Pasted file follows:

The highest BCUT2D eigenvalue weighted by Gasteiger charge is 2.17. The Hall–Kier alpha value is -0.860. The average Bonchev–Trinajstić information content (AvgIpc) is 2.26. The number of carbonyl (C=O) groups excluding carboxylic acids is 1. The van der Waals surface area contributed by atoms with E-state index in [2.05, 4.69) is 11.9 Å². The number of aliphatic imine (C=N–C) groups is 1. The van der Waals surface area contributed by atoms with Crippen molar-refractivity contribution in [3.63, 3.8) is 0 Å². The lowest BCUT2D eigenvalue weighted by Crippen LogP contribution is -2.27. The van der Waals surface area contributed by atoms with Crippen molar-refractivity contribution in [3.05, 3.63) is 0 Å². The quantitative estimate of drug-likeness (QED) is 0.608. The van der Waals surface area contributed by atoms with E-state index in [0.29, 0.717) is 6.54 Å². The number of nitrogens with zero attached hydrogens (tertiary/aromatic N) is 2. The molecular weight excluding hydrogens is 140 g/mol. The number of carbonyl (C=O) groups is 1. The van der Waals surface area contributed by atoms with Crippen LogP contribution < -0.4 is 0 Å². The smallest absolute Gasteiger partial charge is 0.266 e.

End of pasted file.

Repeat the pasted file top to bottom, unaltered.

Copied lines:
The highest BCUT2D eigenvalue weighted by Gasteiger charge is 2.17. The Hall–Kier alpha value is -0.860. The average Bonchev–Trinajstić information content (AvgIpc) is 2.26. The number of carbonyl (C=O) groups excluding carboxylic acids is 1. The van der Waals surface area contributed by atoms with E-state index in [2.05, 4.69) is 11.9 Å². The number of aliphatic imine (C=N–C) groups is 1. The van der Waals surface area contributed by atoms with Crippen molar-refractivity contribution in [3.63, 3.8) is 0 Å². The lowest BCUT2D eigenvalue weighted by Crippen LogP contribution is -2.27. The van der Waals surface area contributed by atoms with Crippen molar-refractivity contribution in [3.05, 3.63) is 0 Å². The quantitative estimate of drug-likeness (QED) is 0.608. The van der Waals surface area contributed by atoms with E-state index in [0.29, 0.717) is 6.54 Å². The number of nitrogens with zero attached hydrogens (tertiary/aromatic N) is 2. The molecular weight excluding hydrogens is 140 g/mol. The number of carbonyl (C=O) groups is 1. The van der Waals surface area contributed by atoms with Crippen LogP contribution < -0.4 is 0 Å². The smallest absolute Gasteiger partial charge is 0.266 e.